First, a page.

Hi viewers and welcome back. Recently, we started to talk about Retro Gaming. In Part One, we spoke a little about what makes the Retro scene so popular. But in part two, we should probably expand upon that a little more. Last time, we cited the simplicity, creativity, longevity and affordability of older systems and their respective games, as part of the reason for the increasing popularity of the scene. We didn’t talk about the great music on offer, for example. Now in this second part, we’re going to talk about the less quantifiable aspects of Retro Gaming. So before we move on to talk about the machines and games themselves, let get this matter checked off…
More to Retro Gaming than Gaming
There’s a somewhat spiritual aspect about Retro Gaming for a lot of us. Stay with me on this. That hum of the CRT screen as it pops on, the whine of the console as you flick the power switch. Physically plugging in a controller or memory card, the clunk of a cartridge slotting in. Then the wonderful isolation. You see for me at least, there’s a good amount of noise and distraction to modern gaming, outside of the game itself. Notifications about friends coming online or a new community post. Another game has finished updating. You got an achievement for that thing. Player X invites you to party chat. It drives me bonkers. It’s amazing how much a notification here or there can pull me out of the game. Of course, there are things you can do to limit all that, however, it’s non-issue on older platforms. Further to this, games want to hold your hand so much now. It’s all very common place for a game to give you an objective, with a massive arrow telling you precisely where to go. To the point sometimes, I wonder if the game would rather just play itself. Not really so with Retro Gaming, you’re mostly on your own.
Retro Gaming doesn’t look as good
Well no, of course older machines don’t have all the fancy high resolution graphics. Does that matter? Many modern games now don’t go all out on the visuals and see great success. Look at the recent acclaim for titles like Celeste, Dead Cells and The Messenger. Not limited to smaller or Indie studios, look at how well Square Enix did with Octopath Traveler, for example. That title may have the recently trademarked “HD-2D” look, but it’s clearly rocking it old school. When presented with great game play, awesome music and good stories it’s pretty clear, Retro Gaming can still deliver the goods. It’s almost a shame that so much focus is placed on graphics. You see, those 4k graphics, while all very pretty, push up development costs. A lot. Developers feeling pressured to chase the latest and greatest in general, all inflates their overheads. The result of this being that they cannot afford to take as many risks. Far less now do we see really off-piste titles like we find in Retro Gaming.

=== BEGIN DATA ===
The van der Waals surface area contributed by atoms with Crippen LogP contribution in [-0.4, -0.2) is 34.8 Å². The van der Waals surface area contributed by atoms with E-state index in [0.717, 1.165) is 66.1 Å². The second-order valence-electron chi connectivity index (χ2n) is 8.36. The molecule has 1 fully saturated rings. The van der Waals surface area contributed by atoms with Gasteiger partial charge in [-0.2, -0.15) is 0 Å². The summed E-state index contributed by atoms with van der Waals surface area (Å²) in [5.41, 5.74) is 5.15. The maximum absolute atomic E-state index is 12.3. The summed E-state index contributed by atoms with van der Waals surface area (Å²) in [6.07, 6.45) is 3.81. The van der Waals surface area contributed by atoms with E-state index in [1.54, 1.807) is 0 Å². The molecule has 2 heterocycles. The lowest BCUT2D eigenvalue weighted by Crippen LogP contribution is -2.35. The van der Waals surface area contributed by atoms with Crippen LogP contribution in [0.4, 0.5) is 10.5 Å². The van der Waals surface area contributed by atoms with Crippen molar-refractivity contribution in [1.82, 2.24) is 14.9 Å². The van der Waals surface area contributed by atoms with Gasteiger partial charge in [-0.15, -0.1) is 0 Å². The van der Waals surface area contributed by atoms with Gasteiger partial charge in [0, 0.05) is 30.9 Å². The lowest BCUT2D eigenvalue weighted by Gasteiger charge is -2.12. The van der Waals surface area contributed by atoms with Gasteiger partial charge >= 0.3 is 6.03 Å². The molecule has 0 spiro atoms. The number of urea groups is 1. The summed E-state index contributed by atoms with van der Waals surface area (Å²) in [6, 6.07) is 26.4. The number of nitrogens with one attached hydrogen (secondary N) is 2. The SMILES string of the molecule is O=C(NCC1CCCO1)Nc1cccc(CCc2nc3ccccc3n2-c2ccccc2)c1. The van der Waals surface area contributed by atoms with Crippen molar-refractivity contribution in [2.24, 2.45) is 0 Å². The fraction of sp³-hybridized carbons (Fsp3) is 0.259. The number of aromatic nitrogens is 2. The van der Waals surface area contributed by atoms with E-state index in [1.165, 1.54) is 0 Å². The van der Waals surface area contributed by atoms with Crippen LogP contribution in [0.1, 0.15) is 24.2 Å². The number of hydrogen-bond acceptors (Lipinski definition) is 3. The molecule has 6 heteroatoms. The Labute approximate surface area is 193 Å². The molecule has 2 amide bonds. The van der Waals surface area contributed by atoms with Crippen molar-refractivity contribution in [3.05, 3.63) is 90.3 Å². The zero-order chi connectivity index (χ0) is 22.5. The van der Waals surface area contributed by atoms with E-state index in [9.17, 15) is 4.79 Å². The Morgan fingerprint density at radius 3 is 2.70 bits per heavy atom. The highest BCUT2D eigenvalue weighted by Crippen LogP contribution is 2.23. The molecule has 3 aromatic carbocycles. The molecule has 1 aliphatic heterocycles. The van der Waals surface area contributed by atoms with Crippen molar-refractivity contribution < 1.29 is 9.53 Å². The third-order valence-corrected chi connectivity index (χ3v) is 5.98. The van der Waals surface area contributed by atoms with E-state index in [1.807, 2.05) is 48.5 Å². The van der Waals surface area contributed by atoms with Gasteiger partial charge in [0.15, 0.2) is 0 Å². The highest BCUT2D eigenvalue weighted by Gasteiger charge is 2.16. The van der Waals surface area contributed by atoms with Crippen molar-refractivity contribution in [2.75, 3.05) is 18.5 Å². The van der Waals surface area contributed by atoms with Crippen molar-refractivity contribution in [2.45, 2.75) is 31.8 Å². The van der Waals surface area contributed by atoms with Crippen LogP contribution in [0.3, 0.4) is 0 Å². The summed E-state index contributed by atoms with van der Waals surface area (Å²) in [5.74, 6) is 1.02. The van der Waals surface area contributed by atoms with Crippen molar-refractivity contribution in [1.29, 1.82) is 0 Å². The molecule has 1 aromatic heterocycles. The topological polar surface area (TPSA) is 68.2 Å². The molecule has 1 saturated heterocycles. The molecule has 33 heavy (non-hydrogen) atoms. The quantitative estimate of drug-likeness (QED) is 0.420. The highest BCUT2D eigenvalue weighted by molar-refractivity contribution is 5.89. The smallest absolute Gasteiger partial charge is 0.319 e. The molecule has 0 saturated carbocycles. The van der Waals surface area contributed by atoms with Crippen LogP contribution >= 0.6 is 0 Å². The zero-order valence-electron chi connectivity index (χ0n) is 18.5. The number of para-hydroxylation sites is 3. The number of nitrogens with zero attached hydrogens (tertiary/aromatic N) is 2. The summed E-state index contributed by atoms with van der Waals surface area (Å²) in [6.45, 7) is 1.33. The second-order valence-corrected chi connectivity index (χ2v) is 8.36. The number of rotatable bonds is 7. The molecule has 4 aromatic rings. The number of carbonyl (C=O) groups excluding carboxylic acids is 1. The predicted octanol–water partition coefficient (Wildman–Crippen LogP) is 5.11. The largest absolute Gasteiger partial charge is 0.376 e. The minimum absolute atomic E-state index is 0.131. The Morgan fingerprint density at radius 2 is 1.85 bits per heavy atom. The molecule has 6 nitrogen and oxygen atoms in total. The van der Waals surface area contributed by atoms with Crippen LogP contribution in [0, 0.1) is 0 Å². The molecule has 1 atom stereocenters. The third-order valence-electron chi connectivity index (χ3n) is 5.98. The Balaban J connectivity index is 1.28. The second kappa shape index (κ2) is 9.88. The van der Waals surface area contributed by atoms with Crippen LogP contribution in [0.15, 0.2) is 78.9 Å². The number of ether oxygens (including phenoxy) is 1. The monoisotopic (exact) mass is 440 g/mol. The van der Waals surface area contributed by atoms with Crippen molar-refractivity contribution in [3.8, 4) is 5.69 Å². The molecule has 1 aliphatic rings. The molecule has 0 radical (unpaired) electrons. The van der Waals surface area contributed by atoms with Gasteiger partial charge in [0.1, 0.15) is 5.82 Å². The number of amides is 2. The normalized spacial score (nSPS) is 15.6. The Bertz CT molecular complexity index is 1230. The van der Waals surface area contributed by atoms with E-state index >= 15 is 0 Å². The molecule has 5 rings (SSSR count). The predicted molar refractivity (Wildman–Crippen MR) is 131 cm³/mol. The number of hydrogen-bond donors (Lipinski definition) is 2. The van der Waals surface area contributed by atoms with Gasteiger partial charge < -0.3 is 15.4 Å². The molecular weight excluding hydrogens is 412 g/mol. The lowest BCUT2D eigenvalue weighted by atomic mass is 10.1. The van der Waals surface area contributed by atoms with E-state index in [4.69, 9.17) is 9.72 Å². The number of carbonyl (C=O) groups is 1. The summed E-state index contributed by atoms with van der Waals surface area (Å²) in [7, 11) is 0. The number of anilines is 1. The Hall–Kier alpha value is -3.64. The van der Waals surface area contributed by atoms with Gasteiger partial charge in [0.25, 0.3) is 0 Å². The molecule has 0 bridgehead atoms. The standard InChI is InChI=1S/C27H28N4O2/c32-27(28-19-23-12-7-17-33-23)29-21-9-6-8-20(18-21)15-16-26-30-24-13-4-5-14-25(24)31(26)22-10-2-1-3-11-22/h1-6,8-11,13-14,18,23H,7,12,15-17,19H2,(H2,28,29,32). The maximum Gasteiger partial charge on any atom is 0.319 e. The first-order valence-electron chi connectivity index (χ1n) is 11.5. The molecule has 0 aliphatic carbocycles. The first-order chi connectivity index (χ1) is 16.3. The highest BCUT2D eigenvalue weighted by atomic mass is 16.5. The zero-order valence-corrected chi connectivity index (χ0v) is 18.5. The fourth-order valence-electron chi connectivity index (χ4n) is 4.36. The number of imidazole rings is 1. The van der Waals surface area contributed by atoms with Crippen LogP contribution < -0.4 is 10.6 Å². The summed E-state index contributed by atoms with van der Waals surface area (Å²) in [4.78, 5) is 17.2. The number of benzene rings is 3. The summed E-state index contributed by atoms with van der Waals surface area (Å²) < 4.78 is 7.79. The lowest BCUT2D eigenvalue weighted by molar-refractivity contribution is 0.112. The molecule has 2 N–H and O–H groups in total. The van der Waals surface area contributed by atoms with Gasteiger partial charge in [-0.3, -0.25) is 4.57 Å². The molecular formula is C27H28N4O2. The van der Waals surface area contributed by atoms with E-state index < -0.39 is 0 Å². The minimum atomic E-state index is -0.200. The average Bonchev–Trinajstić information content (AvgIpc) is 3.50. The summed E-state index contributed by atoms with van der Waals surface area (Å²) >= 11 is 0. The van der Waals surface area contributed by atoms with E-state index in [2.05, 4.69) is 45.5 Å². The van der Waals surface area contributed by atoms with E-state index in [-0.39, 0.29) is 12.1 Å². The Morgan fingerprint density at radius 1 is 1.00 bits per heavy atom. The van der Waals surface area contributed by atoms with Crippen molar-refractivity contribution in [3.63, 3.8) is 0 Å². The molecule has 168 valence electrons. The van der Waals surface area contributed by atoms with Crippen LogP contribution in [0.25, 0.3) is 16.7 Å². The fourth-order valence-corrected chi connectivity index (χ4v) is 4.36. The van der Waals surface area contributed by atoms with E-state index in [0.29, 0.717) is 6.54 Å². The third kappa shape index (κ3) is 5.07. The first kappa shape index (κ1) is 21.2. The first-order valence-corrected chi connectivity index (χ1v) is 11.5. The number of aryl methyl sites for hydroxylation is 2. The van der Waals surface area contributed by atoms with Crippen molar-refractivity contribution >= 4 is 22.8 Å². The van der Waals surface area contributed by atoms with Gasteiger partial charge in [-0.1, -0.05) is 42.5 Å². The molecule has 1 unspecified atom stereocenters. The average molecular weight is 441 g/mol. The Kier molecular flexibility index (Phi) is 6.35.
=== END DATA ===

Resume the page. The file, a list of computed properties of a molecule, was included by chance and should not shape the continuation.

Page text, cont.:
Can’t I just use a Pi?
The Raspberry Pi option is, in my opinion, a totally valid one. However, not something we’re going to focus on in this mini-series going forward. Why? Because it doesn’t play my original cartridges or discs, and that’s what we’re focusing on here. Real hardware and collecting. That said, a Raspberry Pi can be a wonderful thing for those just wanting to play an old or rare game. Furthermore, I do feel such devices have an important role to play in Video Game preservation. Original hardware will fail, get broken or otherwise be inaccessible. Discs and cartridges will gradually be harder to find, therefore, emulation is a great way to protect our past. Another plus to emulation would include cutting out some of the headache involved with getting old machines to display well on modern screens. More on that in another instalment, but simple HDMI to TV is an undeniably simple method. In addition, they offer ways to polish up old visuals to a more modern standard. If you’re into all that. Legalities and moral grey areas of emulation aside, there’s a place for it and perhaps, an important one. This is the last time we’re going to look at such options going forward here but sure, if you don’t want a load of old machines and big TVs around the place, it’s one way to go.
Retro Gaming in the future
Hopefully between this and Part One we’ve at least touched on what makes Retro Gaming so attractive. It isn’t just for those of us that grew up with it, as in fact, many younger gamers are coming to the scene, discovering the history and forerunners of what we have now. In the following instalment, we’re going to take a look at what you’ll need to start building a retro collection. We’ll go over some of the pitfalls and problems you may face and what you can do about it. Later, we’ll talk about individual consoles and games in detail, hidden gems and setup options. So if your interest has been piqued, stay tuned because we’re really getting stuck in with following episodes!